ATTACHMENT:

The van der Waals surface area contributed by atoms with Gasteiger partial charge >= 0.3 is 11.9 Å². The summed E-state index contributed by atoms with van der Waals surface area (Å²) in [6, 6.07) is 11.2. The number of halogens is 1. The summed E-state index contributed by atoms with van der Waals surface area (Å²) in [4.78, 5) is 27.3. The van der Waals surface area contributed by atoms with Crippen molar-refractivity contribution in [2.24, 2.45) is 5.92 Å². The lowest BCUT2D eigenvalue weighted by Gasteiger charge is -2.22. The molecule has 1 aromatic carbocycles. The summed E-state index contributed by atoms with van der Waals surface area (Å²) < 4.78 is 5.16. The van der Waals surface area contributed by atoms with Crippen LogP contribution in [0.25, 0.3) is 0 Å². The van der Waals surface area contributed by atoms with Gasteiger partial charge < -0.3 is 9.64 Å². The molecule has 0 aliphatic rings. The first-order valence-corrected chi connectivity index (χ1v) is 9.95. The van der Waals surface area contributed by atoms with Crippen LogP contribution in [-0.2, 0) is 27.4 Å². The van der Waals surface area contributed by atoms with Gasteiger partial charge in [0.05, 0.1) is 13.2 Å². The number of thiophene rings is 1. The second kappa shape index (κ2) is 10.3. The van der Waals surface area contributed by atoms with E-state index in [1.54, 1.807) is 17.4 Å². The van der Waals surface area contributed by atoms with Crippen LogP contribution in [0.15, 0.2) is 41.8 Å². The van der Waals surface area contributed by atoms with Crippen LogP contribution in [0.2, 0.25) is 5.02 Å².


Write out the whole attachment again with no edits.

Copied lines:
The van der Waals surface area contributed by atoms with Gasteiger partial charge >= 0.3 is 11.9 Å². The summed E-state index contributed by atoms with van der Waals surface area (Å²) in [6, 6.07) is 11.2. The number of halogens is 1. The summed E-state index contributed by atoms with van der Waals surface area (Å²) in [4.78, 5) is 27.3. The van der Waals surface area contributed by atoms with Crippen molar-refractivity contribution in [2.24, 2.45) is 5.92 Å². The lowest BCUT2D eigenvalue weighted by Gasteiger charge is -2.22. The molecule has 1 aromatic carbocycles. The summed E-state index contributed by atoms with van der Waals surface area (Å²) < 4.78 is 5.16. The van der Waals surface area contributed by atoms with Crippen LogP contribution in [0.25, 0.3) is 0 Å². The van der Waals surface area contributed by atoms with Gasteiger partial charge < -0.3 is 9.64 Å². The molecule has 0 aliphatic rings. The first-order valence-corrected chi connectivity index (χ1v) is 9.95. The van der Waals surface area contributed by atoms with Crippen LogP contribution in [-0.2, 0) is 27.4 Å². The van der Waals surface area contributed by atoms with Gasteiger partial charge in [0.05, 0.1) is 13.2 Å². The number of thiophene rings is 1. The second kappa shape index (κ2) is 10.3. The van der Waals surface area contributed by atoms with E-state index in [1.54, 1.807) is 17.4 Å². The van der Waals surface area contributed by atoms with Crippen LogP contribution in [0.15, 0.2) is 41.8 Å². The van der Waals surface area contributed by atoms with Crippen LogP contribution in [0.2, 0.25) is 5.02 Å².